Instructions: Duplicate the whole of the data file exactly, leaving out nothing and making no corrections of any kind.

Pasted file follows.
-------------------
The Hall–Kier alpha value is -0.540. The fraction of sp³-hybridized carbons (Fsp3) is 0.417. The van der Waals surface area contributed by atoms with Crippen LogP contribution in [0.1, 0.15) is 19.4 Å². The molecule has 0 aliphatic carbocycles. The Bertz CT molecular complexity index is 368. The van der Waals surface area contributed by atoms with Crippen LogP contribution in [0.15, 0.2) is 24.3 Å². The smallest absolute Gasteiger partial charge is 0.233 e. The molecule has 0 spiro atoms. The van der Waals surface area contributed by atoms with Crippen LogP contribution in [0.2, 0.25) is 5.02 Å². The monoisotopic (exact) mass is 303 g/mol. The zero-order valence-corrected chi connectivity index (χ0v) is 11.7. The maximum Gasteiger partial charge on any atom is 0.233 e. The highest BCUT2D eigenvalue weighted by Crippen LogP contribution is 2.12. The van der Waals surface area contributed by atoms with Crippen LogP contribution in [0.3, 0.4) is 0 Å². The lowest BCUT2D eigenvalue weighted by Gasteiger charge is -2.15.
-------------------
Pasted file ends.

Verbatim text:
The Hall–Kier alpha value is -0.540. The fraction of sp³-hybridized carbons (Fsp3) is 0.417. The van der Waals surface area contributed by atoms with Crippen LogP contribution in [0.1, 0.15) is 19.4 Å². The molecule has 0 aliphatic carbocycles. The Bertz CT molecular complexity index is 368. The van der Waals surface area contributed by atoms with Crippen LogP contribution in [0.15, 0.2) is 24.3 Å². The smallest absolute Gasteiger partial charge is 0.233 e. The molecule has 0 spiro atoms. The van der Waals surface area contributed by atoms with Crippen LogP contribution in [0.2, 0.25) is 5.02 Å². The monoisotopic (exact) mass is 303 g/mol. The zero-order valence-corrected chi connectivity index (χ0v) is 11.7. The maximum Gasteiger partial charge on any atom is 0.233 e. The highest BCUT2D eigenvalue weighted by Crippen LogP contribution is 2.12. The van der Waals surface area contributed by atoms with Crippen LogP contribution in [0.3, 0.4) is 0 Å². The lowest BCUT2D eigenvalue weighted by Gasteiger charge is -2.15.